Photos contributed by Dr. Nels Pearson / English Department: (left to right), Actor Stephen Rea meets students after an Irish literature course, taught by Dr. Nels Pearson. 

A thick Irish drawl echoed through a darkened Regina A. Quick Center for the Arts Wednesday night, when Oscar-nominated actor Stephen Rea gave students and Fairfield residents a literary treat, reading selected works of Irish literature. Rea brought to life passages from James Joyce’s short story “The Dead,” from “Dubliners,” a spirited section from his epic “Ulysses” and the writings of Samuel Beckett, Seamus Heaney and Derek Mahon.

In an exclusive interview with The Mirror, Rea said Joyce was “the turning point of the 20th century fictional writing.” Joyce, he said, had the amazing ability to “transform language, and he does it all with immense compassion for the characters.”

As a young man discovering Joyce, Rea said, “I thought I was Stephen Dedalus, you know.”

Rea’s voice seemed to invoke the spirits of Irish history as he read the poem “A Disused Shed in County Wexford” by Derek Mahon. An eerie silence filled the room when the poem concluded with the lines, “You with your light meter and relaxed itinerary, Let not our naive labours have been in vain!” and an audience entranced gave pause before applauding.

“Many in attendance probably know of Rea’s illustrious film career, but many may not have been aware of how central he is in Irish drama, and how respected he is within the literary world,” said Associate Professor of English Dr. Nels Pearson, who had the pleasure of hosting Rea in his Joyce class earlier that day. With the exception of Joyce, all of Rea’s readings were from “writers whom Stephen has worked with and known personally.”

After the reading, the lights came back on and Rea opened up for a Q-and-A from the audience.

Junior Eileen Harris asked Rea about his process in coming up with the many voices and accents for his readings. “Well you know I live in Dublin and you know Dublin is full of people like that […] always bantering.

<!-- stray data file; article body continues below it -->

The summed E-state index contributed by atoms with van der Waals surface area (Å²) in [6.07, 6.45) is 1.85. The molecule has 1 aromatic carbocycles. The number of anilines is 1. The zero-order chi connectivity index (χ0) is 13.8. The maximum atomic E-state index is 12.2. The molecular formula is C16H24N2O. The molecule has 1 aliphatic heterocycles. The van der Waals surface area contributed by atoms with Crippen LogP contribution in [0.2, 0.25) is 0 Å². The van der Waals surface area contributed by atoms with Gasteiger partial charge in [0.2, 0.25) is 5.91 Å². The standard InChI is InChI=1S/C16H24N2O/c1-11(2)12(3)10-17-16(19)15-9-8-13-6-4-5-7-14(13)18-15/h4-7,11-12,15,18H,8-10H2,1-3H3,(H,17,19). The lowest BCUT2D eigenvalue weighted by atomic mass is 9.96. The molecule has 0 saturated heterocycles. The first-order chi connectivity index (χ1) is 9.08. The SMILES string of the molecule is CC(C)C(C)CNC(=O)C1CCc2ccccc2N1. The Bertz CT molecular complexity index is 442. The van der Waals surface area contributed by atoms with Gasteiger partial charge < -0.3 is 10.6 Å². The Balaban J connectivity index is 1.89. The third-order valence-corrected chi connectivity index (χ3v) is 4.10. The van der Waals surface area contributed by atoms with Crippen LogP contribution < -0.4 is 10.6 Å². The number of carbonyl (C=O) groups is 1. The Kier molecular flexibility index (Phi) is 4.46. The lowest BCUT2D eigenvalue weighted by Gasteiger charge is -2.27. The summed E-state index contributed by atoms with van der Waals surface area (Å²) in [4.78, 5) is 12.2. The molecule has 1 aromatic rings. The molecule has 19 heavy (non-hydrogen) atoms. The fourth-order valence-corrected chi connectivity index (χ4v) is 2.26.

photo 2“But really, to be honest, I just start and see where it goes and if I concentrate I get the right voices at the right time. It’s no huge secret. It’s fun though, isn’t it?” said Rea.

“He’s clearly a very eccentric person,” said Emma Christensen ‘17, commenting on his bright green shoes.

Senior John Driscoll said, “It was great to hear Stephen Rea talk about Joyce’s ambition with respect to the Irish language and the English language and making the English language his own.”

“When he was reading from portrait of an artist it was just great to hear Joyce out loud from someone who really can articulate it well,” said Danielle Levangie ’14.

Pat Gannon ‘17 said, “I first thought it started a little slow but then towards the end when he was reading ‘Ulysses’ I thought he did really well.”

The event was sponsored by Fairfield University’s Program in Irish Studies, The Humanities Institute of the College of Arts and Sciences, The Writing Center, Theatre Fairfield, The Department of English as well as The Cities events focus and the Westport Country Playhouse.

 

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